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  1. Developmental functions include maintenance of high and steady rate of growth of real national income, avoidance of inflation and compensatory or functional finance policies. Lord Keynes in his General Theory (1936) has made it clear that a free enterprise economy is subject to periodic fluctuations and instability. Hence the undertaking of large-scale public expenditure to maintain high levels of effective demand, output and employment is required. Again a free market economy has a strong tendency towards a biased distribution of national income; more in the favor of the richer sections of society. This needs to be corrected through progressive taxation measures in order to promote social welfare. Finally, the experience of the two menacing wars has led the nations to undertake large-scale defense expenditure and to organize technically superior defense systems. Again maintenance of high levels of effective demand and employment is only a short-term goal. In the long run, it assumes the form of steady growth rates of the economy and of national income. Such a growth rate is expressed in the light of Harrod-Domar models in terms of two coefficients. These are the savings - investment ratio (S) and capital - output ratio (C). If the values of these two coefficients are known then the growth rate (g) can be expressed as a ratio of the two coefficients. Thus we have,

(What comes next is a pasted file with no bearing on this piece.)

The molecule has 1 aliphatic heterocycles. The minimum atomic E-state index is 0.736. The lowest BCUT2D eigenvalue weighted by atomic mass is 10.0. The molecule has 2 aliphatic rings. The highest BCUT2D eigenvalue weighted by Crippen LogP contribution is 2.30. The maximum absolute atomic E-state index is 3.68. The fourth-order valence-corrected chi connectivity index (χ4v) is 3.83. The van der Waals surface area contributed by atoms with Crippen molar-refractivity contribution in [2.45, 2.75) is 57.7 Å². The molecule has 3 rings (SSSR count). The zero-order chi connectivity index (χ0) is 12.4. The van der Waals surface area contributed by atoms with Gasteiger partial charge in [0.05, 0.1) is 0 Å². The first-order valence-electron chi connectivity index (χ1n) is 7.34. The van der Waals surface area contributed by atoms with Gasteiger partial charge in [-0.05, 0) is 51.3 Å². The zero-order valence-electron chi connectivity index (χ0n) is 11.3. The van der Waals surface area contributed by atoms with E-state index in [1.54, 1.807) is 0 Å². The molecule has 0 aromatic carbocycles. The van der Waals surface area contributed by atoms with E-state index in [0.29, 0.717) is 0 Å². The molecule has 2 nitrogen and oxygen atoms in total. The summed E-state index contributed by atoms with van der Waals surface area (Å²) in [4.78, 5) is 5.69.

If we assume value of S as 20% and value of C as 4% then growth rate will be 5%.

It may be noted that value of 'g' depends directly on S and hence greater the ability of the society to save and invest, greater would be the growth rate. On the contrary, value of 'g' depends inversely upon C i.e. the capital - output ratio or the technical conditions of production. Hence if productive methods are more efficient and if a lower value of the C can be maintained, then the value of growth rate 'g' would be higher. The public authorities have to adopt suitable measures to achieve these ends. Most of the modern governments resort to some sort of planning to achieve these objectives.

(C) National Aggregates: National income is the primary macro aggregate. But measurement of national income is a highly complicated activity. This is clear from the definition of national income stated by Alfred Marshall. Accordingly, in a simplified form we have,

National income is the money value or market price value of all the goods and services produced by the national citizens of a country during every financial year.

Several terms in this definition such as 'money value', 'market price', 'all goods and services', 'national citizens' result into variety of conceptual (related to definition) and practical difficulties. Moreover, the statistical methods employed for the purpose of the measurement of national income are not completely resistant to errors. Consequently what we expect is an approximation and a less exact value of national income than the value of millions of economic activities actually performed by numerous citizens of the country. One way of minimizing the error element is to measure national income employing various approaches and express them in distinct national aggregates. All these national aggregates are however mutually related and serve the purpose of a self correcting device of aggregative values to make them as accurate as possible.

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Index

3. 1 Macro Aggregates
3.2 Unemployment
3.3 Inflation

Chapter 4

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